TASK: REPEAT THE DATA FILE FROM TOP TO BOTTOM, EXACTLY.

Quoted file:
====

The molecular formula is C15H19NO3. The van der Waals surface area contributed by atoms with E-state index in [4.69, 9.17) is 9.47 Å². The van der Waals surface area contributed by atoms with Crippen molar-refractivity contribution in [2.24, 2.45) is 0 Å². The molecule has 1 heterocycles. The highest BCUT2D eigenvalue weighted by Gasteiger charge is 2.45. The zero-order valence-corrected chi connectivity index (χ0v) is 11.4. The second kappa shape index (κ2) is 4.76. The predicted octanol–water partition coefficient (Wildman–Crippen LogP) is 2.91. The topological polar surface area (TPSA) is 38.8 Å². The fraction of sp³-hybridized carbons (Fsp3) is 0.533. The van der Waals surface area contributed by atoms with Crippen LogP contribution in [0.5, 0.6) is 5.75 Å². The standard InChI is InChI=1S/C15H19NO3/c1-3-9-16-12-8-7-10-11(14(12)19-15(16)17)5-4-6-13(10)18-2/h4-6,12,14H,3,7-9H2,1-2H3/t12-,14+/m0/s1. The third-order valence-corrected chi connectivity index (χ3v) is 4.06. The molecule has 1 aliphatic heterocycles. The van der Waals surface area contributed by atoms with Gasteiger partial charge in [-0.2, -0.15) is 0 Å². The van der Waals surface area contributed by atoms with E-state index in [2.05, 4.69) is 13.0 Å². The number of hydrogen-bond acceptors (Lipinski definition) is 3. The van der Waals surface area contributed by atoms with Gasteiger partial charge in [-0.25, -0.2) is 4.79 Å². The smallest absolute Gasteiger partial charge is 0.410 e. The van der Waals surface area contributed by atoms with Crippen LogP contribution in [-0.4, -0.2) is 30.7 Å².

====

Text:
The molecular formula is C15H19NO3. The van der Waals surface area contributed by atoms with E-state index in [4.69, 9.17) is 9.47 Å². The van der Waals surface area contributed by atoms with Crippen molar-refractivity contribution in [2.24, 2.45) is 0 Å². The molecule has 1 heterocycles. The highest BCUT2D eigenvalue weighted by Gasteiger charge is 2.45. The zero-order valence-corrected chi connectivity index (χ0v) is 11.4. The second kappa shape index (κ2) is 4.76. The predicted octanol–water partition coefficient (Wildman–Crippen LogP) is 2.91. The topological polar surface area (TPSA) is 38.8 Å². The fraction of sp³-hybridized carbons (Fsp3) is 0.533. The van der Waals surface area contributed by atoms with Crippen LogP contribution in [0.5, 0.6) is 5.75 Å². The standard InChI is InChI=1S/C15H19NO3/c1-3-9-16-12-8-7-10-11(14(12)19-15(16)17)5-4-6-13(10)18-2/h4-6,12,14H,3,7-9H2,1-2H3/t12-,14+/m0/s1. The third-order valence-corrected chi connectivity index (χ3v) is 4.06. The molecule has 1 aliphatic heterocycles. The van der Waals surface area contributed by atoms with Gasteiger partial charge in [-0.2, -0.15) is 0 Å². The van der Waals surface area contributed by atoms with E-state index in [2.05, 4.69) is 13.0 Å². The number of hydrogen-bond acceptors (Lipinski definition) is 3. The van der Waals surface area contributed by atoms with Gasteiger partial charge in [-0.25, -0.2) is 4.79 Å². The smallest absolute Gasteiger partial charge is 0.410 e. The van der Waals surface area contributed by atoms with Crippen LogP contribution in [-0.4, -0.2) is 30.7 Å².